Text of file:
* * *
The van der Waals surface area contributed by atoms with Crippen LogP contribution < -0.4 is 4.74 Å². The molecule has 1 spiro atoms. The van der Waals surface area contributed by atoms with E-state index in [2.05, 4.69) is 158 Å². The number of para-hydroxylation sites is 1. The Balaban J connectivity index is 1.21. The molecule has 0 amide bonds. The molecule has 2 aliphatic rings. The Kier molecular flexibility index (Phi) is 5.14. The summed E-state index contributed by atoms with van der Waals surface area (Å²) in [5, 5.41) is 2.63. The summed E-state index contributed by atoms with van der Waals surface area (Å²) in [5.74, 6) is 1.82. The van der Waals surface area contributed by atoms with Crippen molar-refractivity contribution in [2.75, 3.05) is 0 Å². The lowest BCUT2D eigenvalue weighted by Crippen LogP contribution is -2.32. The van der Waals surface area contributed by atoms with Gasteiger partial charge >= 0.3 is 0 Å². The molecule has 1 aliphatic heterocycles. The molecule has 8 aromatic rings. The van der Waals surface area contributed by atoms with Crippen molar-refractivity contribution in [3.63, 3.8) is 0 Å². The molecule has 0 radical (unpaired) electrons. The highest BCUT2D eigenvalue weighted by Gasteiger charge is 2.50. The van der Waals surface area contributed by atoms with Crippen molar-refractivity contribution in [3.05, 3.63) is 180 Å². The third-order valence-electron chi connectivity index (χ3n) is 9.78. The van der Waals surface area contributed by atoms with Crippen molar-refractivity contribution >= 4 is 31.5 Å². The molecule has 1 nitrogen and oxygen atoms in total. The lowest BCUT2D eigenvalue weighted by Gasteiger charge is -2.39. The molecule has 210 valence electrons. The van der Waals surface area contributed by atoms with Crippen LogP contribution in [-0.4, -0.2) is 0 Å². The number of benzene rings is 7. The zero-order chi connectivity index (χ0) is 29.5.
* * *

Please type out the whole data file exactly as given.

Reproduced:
The van der Waals surface area contributed by atoms with Crippen LogP contribution < -0.4 is 4.74 Å². The molecule has 1 spiro atoms. The van der Waals surface area contributed by atoms with E-state index in [2.05, 4.69) is 158 Å². The number of para-hydroxylation sites is 1. The Balaban J connectivity index is 1.21. The molecule has 0 amide bonds. The molecule has 2 aliphatic rings. The Kier molecular flexibility index (Phi) is 5.14. The summed E-state index contributed by atoms with van der Waals surface area (Å²) in [5, 5.41) is 2.63. The summed E-state index contributed by atoms with van der Waals surface area (Å²) in [5.74, 6) is 1.82. The van der Waals surface area contributed by atoms with Crippen molar-refractivity contribution in [2.75, 3.05) is 0 Å². The lowest BCUT2D eigenvalue weighted by Crippen LogP contribution is -2.32. The van der Waals surface area contributed by atoms with Gasteiger partial charge >= 0.3 is 0 Å². The molecule has 1 aliphatic heterocycles. The molecule has 8 aromatic rings. The van der Waals surface area contributed by atoms with Crippen molar-refractivity contribution in [3.63, 3.8) is 0 Å². The molecule has 0 radical (unpaired) electrons. The highest BCUT2D eigenvalue weighted by Gasteiger charge is 2.50. The van der Waals surface area contributed by atoms with Crippen molar-refractivity contribution in [3.05, 3.63) is 180 Å². The third-order valence-electron chi connectivity index (χ3n) is 9.78. The van der Waals surface area contributed by atoms with Crippen molar-refractivity contribution >= 4 is 31.5 Å². The molecule has 1 nitrogen and oxygen atoms in total. The lowest BCUT2D eigenvalue weighted by Gasteiger charge is -2.39. The molecule has 210 valence electrons. The van der Waals surface area contributed by atoms with Crippen LogP contribution in [-0.4, -0.2) is 0 Å². The number of benzene rings is 7. The zero-order chi connectivity index (χ0) is 29.5.